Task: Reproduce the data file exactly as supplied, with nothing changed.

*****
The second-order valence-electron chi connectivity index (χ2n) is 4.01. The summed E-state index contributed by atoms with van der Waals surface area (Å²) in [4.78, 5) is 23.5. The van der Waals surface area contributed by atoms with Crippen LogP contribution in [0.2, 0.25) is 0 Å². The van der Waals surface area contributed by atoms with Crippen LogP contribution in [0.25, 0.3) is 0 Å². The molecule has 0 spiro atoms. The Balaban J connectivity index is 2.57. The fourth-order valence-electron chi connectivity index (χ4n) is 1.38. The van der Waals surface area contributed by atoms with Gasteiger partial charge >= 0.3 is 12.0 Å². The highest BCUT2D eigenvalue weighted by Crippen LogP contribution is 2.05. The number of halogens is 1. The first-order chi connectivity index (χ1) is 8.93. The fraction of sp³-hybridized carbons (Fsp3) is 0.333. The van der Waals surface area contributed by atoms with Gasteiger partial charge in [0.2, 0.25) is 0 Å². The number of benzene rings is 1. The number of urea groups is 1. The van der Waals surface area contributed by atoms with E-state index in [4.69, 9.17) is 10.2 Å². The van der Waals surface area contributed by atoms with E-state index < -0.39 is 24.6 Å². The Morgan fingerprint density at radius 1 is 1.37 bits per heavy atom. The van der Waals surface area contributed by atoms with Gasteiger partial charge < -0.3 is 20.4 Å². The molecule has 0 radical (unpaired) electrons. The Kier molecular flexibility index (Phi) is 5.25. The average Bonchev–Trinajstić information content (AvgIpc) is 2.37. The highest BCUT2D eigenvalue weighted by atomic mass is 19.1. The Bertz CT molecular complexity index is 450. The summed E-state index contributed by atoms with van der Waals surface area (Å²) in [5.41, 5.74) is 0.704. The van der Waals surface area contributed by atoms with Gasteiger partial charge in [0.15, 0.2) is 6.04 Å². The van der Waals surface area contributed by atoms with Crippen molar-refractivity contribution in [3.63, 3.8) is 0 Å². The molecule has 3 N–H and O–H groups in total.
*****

The second-order valence-electron chi connectivity index (χ2n) is 4.01. The summed E-state index contributed by atoms with van der Waals surface area (Å²) in [4.78, 5) is 23.5. The van der Waals surface area contributed by atoms with Crippen LogP contribution in [0.2, 0.25) is 0 Å². The van der Waals surface area contributed by atoms with Crippen LogP contribution in [0.25, 0.3) is 0 Å². The molecule has 0 spiro atoms. The Balaban J connectivity index is 2.57. The fourth-order valence-electron chi connectivity index (χ4n) is 1.38. The van der Waals surface area contributed by atoms with Gasteiger partial charge >= 0.3 is 12.0 Å². The highest BCUT2D eigenvalue weighted by Crippen LogP contribution is 2.05. The number of halogens is 1. The first-order chi connectivity index (χ1) is 8.93. The fraction of sp³-hybridized carbons (Fsp3) is 0.333. The van der Waals surface area contributed by atoms with Gasteiger partial charge in [0.2, 0.25) is 0 Å². The number of benzene rings is 1. The number of urea groups is 1. The van der Waals surface area contributed by atoms with E-state index in [4.69, 9.17) is 10.2 Å². The van der Waals surface area contributed by atoms with E-state index < -0.39 is 24.6 Å². The Morgan fingerprint density at radius 1 is 1.37 bits per heavy atom. The van der Waals surface area contributed by atoms with Gasteiger partial charge < -0.3 is 20.4 Å². The molecule has 0 radical (unpaired) electrons. The Kier molecular flexibility index (Phi) is 5.25. The average Bonchev–Trinajstić information content (AvgIpc) is 2.37. The highest BCUT2D eigenvalue weighted by atomic mass is 19.1. The Bertz CT molecular complexity index is 450. The summed E-state index contributed by atoms with van der Waals surface area (Å²) in [5.41, 5.74) is 0.704. The van der Waals surface area contributed by atoms with Gasteiger partial charge in [0.15, 0.2) is 6.04 Å². The van der Waals surface area contributed by atoms with Crippen molar-refractivity contribution in [3.63, 3.8) is 0 Å². The molecule has 3 N–H and O–H groups in total.